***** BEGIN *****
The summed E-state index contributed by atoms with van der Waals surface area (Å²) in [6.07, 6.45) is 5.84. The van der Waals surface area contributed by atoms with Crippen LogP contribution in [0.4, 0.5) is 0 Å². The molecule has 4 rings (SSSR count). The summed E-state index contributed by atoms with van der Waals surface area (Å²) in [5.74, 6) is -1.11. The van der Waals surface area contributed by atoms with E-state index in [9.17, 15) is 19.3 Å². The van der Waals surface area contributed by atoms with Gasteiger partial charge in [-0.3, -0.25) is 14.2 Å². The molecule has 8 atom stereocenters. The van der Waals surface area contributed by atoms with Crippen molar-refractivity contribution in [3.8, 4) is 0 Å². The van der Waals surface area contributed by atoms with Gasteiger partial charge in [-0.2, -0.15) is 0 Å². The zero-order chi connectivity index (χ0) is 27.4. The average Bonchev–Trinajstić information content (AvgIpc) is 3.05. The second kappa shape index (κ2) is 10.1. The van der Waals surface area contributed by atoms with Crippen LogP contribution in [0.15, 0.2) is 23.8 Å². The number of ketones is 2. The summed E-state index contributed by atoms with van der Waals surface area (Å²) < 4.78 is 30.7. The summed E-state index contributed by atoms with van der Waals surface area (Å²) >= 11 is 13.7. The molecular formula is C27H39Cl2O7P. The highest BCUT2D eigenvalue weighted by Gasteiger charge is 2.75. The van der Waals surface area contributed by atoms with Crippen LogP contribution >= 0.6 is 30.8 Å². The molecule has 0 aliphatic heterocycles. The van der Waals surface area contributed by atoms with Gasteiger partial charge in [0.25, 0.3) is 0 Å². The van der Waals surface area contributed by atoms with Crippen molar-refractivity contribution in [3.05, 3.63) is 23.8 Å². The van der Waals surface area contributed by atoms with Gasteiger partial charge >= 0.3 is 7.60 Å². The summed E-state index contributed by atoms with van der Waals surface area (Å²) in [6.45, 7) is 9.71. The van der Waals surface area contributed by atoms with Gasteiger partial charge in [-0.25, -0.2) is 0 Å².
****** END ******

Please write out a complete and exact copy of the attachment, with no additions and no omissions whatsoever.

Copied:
The summed E-state index contributed by atoms with van der Waals surface area (Å²) in [6.07, 6.45) is 5.84. The van der Waals surface area contributed by atoms with Crippen LogP contribution in [0.4, 0.5) is 0 Å². The molecule has 4 rings (SSSR count). The summed E-state index contributed by atoms with van der Waals surface area (Å²) in [5.74, 6) is -1.11. The van der Waals surface area contributed by atoms with E-state index in [9.17, 15) is 19.3 Å². The van der Waals surface area contributed by atoms with Gasteiger partial charge in [-0.3, -0.25) is 14.2 Å². The molecule has 8 atom stereocenters. The van der Waals surface area contributed by atoms with Crippen molar-refractivity contribution in [3.8, 4) is 0 Å². The van der Waals surface area contributed by atoms with Gasteiger partial charge in [-0.2, -0.15) is 0 Å². The zero-order chi connectivity index (χ0) is 27.4. The average Bonchev–Trinajstić information content (AvgIpc) is 3.05. The second kappa shape index (κ2) is 10.1. The van der Waals surface area contributed by atoms with Crippen LogP contribution in [0.15, 0.2) is 23.8 Å². The number of ketones is 2. The summed E-state index contributed by atoms with van der Waals surface area (Å²) < 4.78 is 30.7. The summed E-state index contributed by atoms with van der Waals surface area (Å²) >= 11 is 13.7. The molecular formula is C27H39Cl2O7P. The highest BCUT2D eigenvalue weighted by Gasteiger charge is 2.75. The van der Waals surface area contributed by atoms with Crippen LogP contribution >= 0.6 is 30.8 Å². The molecule has 0 aliphatic heterocycles. The van der Waals surface area contributed by atoms with Gasteiger partial charge in [0.25, 0.3) is 0 Å². The van der Waals surface area contributed by atoms with Crippen molar-refractivity contribution in [3.05, 3.63) is 23.8 Å². The van der Waals surface area contributed by atoms with Gasteiger partial charge >= 0.3 is 7.60 Å². The summed E-state index contributed by atoms with van der Waals surface area (Å²) in [6.45, 7) is 9.71. The van der Waals surface area contributed by atoms with Gasteiger partial charge in [-0.25, -0.2) is 0 Å².